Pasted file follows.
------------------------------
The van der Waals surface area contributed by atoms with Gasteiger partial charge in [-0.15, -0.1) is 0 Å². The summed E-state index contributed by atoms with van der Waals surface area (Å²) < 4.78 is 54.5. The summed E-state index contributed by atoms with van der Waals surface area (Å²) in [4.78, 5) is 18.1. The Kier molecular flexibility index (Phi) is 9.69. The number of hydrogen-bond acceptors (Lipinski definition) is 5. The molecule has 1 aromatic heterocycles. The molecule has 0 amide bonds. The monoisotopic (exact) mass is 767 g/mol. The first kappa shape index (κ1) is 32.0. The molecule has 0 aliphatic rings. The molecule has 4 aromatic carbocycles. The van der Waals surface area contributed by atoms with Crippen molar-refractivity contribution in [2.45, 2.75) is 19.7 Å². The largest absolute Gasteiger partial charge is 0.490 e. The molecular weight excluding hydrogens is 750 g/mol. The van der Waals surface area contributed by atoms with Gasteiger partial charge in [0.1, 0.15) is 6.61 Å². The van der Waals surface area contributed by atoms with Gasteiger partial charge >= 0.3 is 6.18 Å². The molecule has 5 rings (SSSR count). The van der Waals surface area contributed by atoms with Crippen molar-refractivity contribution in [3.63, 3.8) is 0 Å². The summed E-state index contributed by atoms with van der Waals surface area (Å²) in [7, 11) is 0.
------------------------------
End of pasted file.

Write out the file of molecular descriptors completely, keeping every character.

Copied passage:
The van der Waals surface area contributed by atoms with Gasteiger partial charge in [-0.15, -0.1) is 0 Å². The summed E-state index contributed by atoms with van der Waals surface area (Å²) < 4.78 is 54.5. The summed E-state index contributed by atoms with van der Waals surface area (Å²) in [4.78, 5) is 18.1. The Kier molecular flexibility index (Phi) is 9.69. The number of hydrogen-bond acceptors (Lipinski definition) is 5. The molecule has 1 aromatic heterocycles. The molecule has 0 amide bonds. The monoisotopic (exact) mass is 767 g/mol. The first kappa shape index (κ1) is 32.0. The molecule has 0 aliphatic rings. The molecule has 4 aromatic carbocycles. The van der Waals surface area contributed by atoms with Crippen molar-refractivity contribution in [2.45, 2.75) is 19.7 Å². The largest absolute Gasteiger partial charge is 0.490 e. The molecular weight excluding hydrogens is 750 g/mol. The van der Waals surface area contributed by atoms with Gasteiger partial charge in [0.1, 0.15) is 6.61 Å². The van der Waals surface area contributed by atoms with Gasteiger partial charge >= 0.3 is 6.18 Å². The molecule has 5 rings (SSSR count). The van der Waals surface area contributed by atoms with Crippen molar-refractivity contribution in [3.63, 3.8) is 0 Å². The summed E-state index contributed by atoms with van der Waals surface area (Å²) in [7, 11) is 0.